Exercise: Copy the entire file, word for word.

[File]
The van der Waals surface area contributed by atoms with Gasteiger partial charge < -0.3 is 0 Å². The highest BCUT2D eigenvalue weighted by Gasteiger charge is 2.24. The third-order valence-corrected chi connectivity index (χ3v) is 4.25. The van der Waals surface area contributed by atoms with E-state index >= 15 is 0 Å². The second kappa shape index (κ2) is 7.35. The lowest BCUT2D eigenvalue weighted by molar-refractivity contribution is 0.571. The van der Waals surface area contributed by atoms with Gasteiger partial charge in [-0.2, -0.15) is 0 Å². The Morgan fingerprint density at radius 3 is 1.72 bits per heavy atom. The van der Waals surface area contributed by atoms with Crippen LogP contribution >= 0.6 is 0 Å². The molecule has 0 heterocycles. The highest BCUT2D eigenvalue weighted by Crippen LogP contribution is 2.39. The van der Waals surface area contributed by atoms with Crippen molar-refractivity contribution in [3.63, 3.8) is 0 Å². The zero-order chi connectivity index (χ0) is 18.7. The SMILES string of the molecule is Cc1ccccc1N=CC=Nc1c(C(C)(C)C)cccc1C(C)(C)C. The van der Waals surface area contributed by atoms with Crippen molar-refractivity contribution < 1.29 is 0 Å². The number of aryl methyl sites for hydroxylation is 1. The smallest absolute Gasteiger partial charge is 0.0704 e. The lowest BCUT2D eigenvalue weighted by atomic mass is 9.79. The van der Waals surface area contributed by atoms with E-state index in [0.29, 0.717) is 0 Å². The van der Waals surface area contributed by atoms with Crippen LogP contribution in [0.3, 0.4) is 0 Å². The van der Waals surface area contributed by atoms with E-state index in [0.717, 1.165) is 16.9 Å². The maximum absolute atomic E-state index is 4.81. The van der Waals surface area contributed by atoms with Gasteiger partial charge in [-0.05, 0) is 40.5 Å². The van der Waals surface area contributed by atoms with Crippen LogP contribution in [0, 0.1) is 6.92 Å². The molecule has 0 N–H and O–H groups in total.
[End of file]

The van der Waals surface area contributed by atoms with Gasteiger partial charge < -0.3 is 0 Å². The highest BCUT2D eigenvalue weighted by Gasteiger charge is 2.24. The third-order valence-corrected chi connectivity index (χ3v) is 4.25. The van der Waals surface area contributed by atoms with E-state index >= 15 is 0 Å². The second kappa shape index (κ2) is 7.35. The lowest BCUT2D eigenvalue weighted by molar-refractivity contribution is 0.571. The van der Waals surface area contributed by atoms with Gasteiger partial charge in [-0.2, -0.15) is 0 Å². The Morgan fingerprint density at radius 3 is 1.72 bits per heavy atom. The van der Waals surface area contributed by atoms with Crippen LogP contribution >= 0.6 is 0 Å². The molecule has 0 heterocycles. The highest BCUT2D eigenvalue weighted by Crippen LogP contribution is 2.39. The van der Waals surface area contributed by atoms with Crippen molar-refractivity contribution in [3.63, 3.8) is 0 Å². The zero-order chi connectivity index (χ0) is 18.7. The SMILES string of the molecule is Cc1ccccc1N=CC=Nc1c(C(C)(C)C)cccc1C(C)(C)C. The van der Waals surface area contributed by atoms with Crippen molar-refractivity contribution < 1.29 is 0 Å². The number of aryl methyl sites for hydroxylation is 1. The smallest absolute Gasteiger partial charge is 0.0704 e. The lowest BCUT2D eigenvalue weighted by atomic mass is 9.79. The van der Waals surface area contributed by atoms with E-state index in [0.29, 0.717) is 0 Å². The van der Waals surface area contributed by atoms with Crippen LogP contribution in [0.3, 0.4) is 0 Å². The van der Waals surface area contributed by atoms with E-state index in [0.717, 1.165) is 16.9 Å². The maximum absolute atomic E-state index is 4.81. The van der Waals surface area contributed by atoms with Gasteiger partial charge in [-0.05, 0) is 40.5 Å². The van der Waals surface area contributed by atoms with Crippen LogP contribution in [0, 0.1) is 6.92 Å². The molecule has 0 N–H and O–H groups in total.